Nav: Home

Mouse study finds BPA exposure has transgenerational effects on gene linked to autism

June 12, 2019

WASHINGTON--Transgenerational bisphenol A (BPA) exposure may contribute to autism, according to a mouse study published in the Endocrine Society's journal Endocrinology.

Endocrine disrupting chemicals (EDCs) are chemicals or mixtures of chemicals that interfere with the way the body's hormones work. BPA is a common EDC used in plastics and food storage material, and it is already present in most humans' urine or blood. Animal studies have linked BPA to anxiety, aggression, and poor learning and social interactions. Studies of human populations report associations between BPA and neurobehavioral issues like attention deficit hyperactivity disorder and autism.

"Exposure of mouse fetuses to BPA disrupts formation of nerve cell connections in the brain, and this is a transgenerational effect," said the study's senior author, Emilie F. Rissman, Ph.D., of University of Virginia School of Medicine in Charlottesville, Va. and North Carolina State University in Raleigh, N.C. "To put this in human terms, if your great grandmother was exposed to BPA during her pregnancy and none of your other relatives ever came into contact with BPA, your brain would still show these effects."

In this mouse study, researchers tested mice descended from those exposed to BPA for social recognition and found that they showed a social behavioral deficient like autistic behavior. Mice whose great grandmothers were exposed to BPA during pregnancy were more active and took longer to habituate to strangers than other mice. More strikingly, they didn't explore the new mice that were introduced to the group. Mice are very social and curious, so this is an exciting finding.

"Even if we ban all BPA right now, that will not change these long-term effects on the brain," Rissman said.
-end-
Other authors of the study include: Jennifer T. Wolstenholme of the University of Virginia School of Medicine in Charlottesville, Va., and Virginia Commonwealth University in Richmond, Va.; Zuzana Drobná and Joshua W. Irvin of North Carolina State University; Anne D. Henriksen of James Madison University in Harrisonburg, Va.; Jessica A. Goldsby of the University of Virginia School of Medicine; Rachel Stevenson of Virginia Commonwealth University; and Jodi A. Flaws of the University of Illinois in Urbana, Ill.

The study received funding support from the National Institutes of Health and the Environmental Protection Agency.

The study, "Transgenerational Bisphenol A Causes Deficits in Social Recognition and Alters Postsynaptic Density Genes in Mice," will be published online, ahead of print.

Endocrinologists are at the core of solving the most pressing health problems of our time, from diabetes and obesity to infertility, bone health, and hormone-related cancers. The Endocrine Society is the world's oldest and largest organization of scientists devoted to hormone research and physicians who care for people with hormone-related conditions.

The Society has more than 18,000 members, including scientists, physicians, educators, nurses and students in 122 countries. To learn more about the Society and the field of endocrinology, visit our site at http://www.endocrine.org. Follow us on Twitter at @TheEndoSociety and @EndoMedia.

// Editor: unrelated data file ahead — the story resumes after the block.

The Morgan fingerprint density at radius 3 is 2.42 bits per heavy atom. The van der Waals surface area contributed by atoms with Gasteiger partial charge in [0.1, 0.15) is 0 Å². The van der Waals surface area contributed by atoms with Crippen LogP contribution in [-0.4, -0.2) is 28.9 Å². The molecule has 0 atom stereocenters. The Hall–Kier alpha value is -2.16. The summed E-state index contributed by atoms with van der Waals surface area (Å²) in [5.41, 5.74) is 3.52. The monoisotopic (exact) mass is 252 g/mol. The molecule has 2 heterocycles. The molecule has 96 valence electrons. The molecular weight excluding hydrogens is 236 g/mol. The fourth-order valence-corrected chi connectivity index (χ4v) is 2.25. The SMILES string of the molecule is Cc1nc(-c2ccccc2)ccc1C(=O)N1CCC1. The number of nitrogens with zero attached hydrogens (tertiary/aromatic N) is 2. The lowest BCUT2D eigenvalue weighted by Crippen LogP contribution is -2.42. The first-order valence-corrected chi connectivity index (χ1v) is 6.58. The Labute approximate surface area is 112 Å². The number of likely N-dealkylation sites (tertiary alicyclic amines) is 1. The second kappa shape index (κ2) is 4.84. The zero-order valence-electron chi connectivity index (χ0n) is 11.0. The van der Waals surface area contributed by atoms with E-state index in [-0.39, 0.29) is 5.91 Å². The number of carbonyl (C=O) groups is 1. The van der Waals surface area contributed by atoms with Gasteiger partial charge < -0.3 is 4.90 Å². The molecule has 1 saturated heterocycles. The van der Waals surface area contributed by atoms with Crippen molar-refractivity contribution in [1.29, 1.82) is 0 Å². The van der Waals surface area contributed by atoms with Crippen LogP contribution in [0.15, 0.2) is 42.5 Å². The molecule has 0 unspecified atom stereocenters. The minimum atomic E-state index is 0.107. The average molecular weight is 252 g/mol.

The Endocrine Society

Related Autism Articles:

Brain protein mutation from child with autism causes autism-like behavioral change in mice
A de novo gene mutation that encodes a brain protein in a child with autism has been placed into the brains of mice.
Autism and theory of mind
Theory of mind, or the ability to represent other people's minds as distinct from one's own, can be difficult for people with autism.
Potential biomarker for autism
A study of young children with autism spectrum disorder published in JNeurosci reveals altered brain waves compared to typically developing children during a motor control task.
Autism and the smell of fear
Autism typically involves the inability to read social cues. We most often associate this with visual difficulty in interpreting facial expression, but new research at the Weizmann Institute of Science suggests that the sense of smell may also play a central role in autism.
Autism often associated with multiple new mutations
Most autism cases are in families with no previous history of the disorder.
More Autism News and Autism Current Events

Best Science Podcasts 2019

We have hand picked the best science podcasts for 2019. Sit back and enjoy new science podcasts updated daily from your favorite science news services and scientists.
Now Playing: TED Radio Hour

Erasing The Stigma
Many of us either cope with mental illness or know someone who does. But we still have a hard time talking about it. This hour, TED speakers explore ways to push past — and even erase — the stigma. Guests include musician and comedian Jordan Raskopoulos, neuroscientist and psychiatrist Thomas Insel, psychiatrist Dixon Chibanda, anxiety and depression researcher Olivia Remes, and entrepreneur Sangu Delle.
Now Playing: Science for the People

#537 Science Journalism, Hold the Hype
Everyone's seen a piece of science getting over-exaggerated in the media. Most people would be quick to blame journalists and big media for getting in wrong. In many cases, you'd be right. But there's other sources of hype in science journalism. and one of them can be found in the humble, and little-known press release. We're talking with Chris Chambers about doing science about science journalism, and where the hype creeps in. Related links: The association between exaggeration in health related science news and academic press releases: retrospective observational study Claims of causality in health news: a randomised trial This...